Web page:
What I’m trying to show in the diagram is that there is at least one ephemeral natom for each physical one, for example a catalogue entry, but there may be more – maybe a recording of music being played on an instrument on display, for example. That piece of music may have a specific place in the narrative, making it a kernal. Giving a very simple, broad-brush example, it may in be a minor key, a “sad song” if you will, and works very well in the narrative when we’d like the audience to reflect on the death of protagonist. The object itself may, or may not have a specific place in the narrative. Lets assume it doesn’t.

Now imagine our visitor wonders over to look at the object. The system knows what natoms have been delivered to the visitor at this point, and has a choice: it can let the instrument stand on its own, as a thing of beauty, remember, it is in itself a natom; or it can measure the time the visitor pauses by the object, which indicates a particular interested in it, and deliver (via an e-ink panel say) the catalogue entry; OR it can note that the visitor has recently been told about the death of the protagonist, and so the plays the “sad song”, which, for another visitor who has not yet heard the death story, it holds in reserve until later in the experience.

This isn’t meant to remove all control from the the visitor, who may well have the ability to trigger the music (or another piece) even if the system chooses not to deliver it until later. Indeed, if the visitor goes around triggering every bit of music, a sophisticated version of this system should be able to background the social story, in favour of a more musicological one. Rather, its an acknowledgement that the visitor already takes control of the experience by moving around the spaces, and offers a more flexible way for the curator to tell an emotionally engaging narrative by defining the kernels of the story.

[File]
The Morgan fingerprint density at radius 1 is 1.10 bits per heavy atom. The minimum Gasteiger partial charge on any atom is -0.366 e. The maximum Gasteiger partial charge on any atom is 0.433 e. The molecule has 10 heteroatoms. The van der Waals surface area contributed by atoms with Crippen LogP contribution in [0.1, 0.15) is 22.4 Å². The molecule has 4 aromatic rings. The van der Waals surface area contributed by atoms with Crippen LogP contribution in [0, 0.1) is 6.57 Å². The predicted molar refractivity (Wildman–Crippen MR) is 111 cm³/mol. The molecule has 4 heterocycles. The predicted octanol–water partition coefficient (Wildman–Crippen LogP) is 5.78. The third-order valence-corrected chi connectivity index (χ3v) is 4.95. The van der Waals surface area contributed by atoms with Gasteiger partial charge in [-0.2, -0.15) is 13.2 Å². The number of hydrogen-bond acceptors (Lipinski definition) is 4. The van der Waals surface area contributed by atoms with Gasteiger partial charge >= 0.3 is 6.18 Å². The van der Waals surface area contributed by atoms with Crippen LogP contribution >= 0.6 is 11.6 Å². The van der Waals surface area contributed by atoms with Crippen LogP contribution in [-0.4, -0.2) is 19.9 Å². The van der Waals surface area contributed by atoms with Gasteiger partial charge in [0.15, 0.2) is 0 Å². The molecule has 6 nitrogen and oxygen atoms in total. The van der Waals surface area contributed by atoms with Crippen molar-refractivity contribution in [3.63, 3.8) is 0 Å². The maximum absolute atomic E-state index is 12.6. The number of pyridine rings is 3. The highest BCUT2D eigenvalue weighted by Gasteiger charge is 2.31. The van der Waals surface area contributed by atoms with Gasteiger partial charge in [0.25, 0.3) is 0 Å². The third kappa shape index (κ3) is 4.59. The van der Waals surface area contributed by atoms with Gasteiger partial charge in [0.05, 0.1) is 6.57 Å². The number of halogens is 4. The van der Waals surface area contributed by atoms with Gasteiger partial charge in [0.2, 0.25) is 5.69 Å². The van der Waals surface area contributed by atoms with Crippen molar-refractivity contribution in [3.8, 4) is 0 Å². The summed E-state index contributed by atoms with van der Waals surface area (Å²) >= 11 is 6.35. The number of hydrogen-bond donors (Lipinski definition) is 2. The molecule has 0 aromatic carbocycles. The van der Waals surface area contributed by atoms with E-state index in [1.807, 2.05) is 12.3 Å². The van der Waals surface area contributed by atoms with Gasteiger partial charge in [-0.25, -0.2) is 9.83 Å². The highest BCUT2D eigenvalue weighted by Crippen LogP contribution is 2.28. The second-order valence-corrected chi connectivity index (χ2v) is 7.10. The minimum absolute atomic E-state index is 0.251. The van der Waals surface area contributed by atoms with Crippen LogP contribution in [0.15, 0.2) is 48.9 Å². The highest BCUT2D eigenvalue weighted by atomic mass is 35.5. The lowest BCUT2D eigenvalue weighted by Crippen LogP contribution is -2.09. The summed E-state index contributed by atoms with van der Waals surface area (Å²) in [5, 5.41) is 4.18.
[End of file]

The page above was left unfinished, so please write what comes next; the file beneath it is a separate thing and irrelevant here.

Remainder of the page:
Does that make sense?

Interpretive Planning – Part 2

In my continuing quest to catch up on the latest thinking on interpretive planning, I’ve got hold of the second edition of The Manual of Museum Exhibitions. Published just last year, this must contain the cutting edge of modern museum thinking…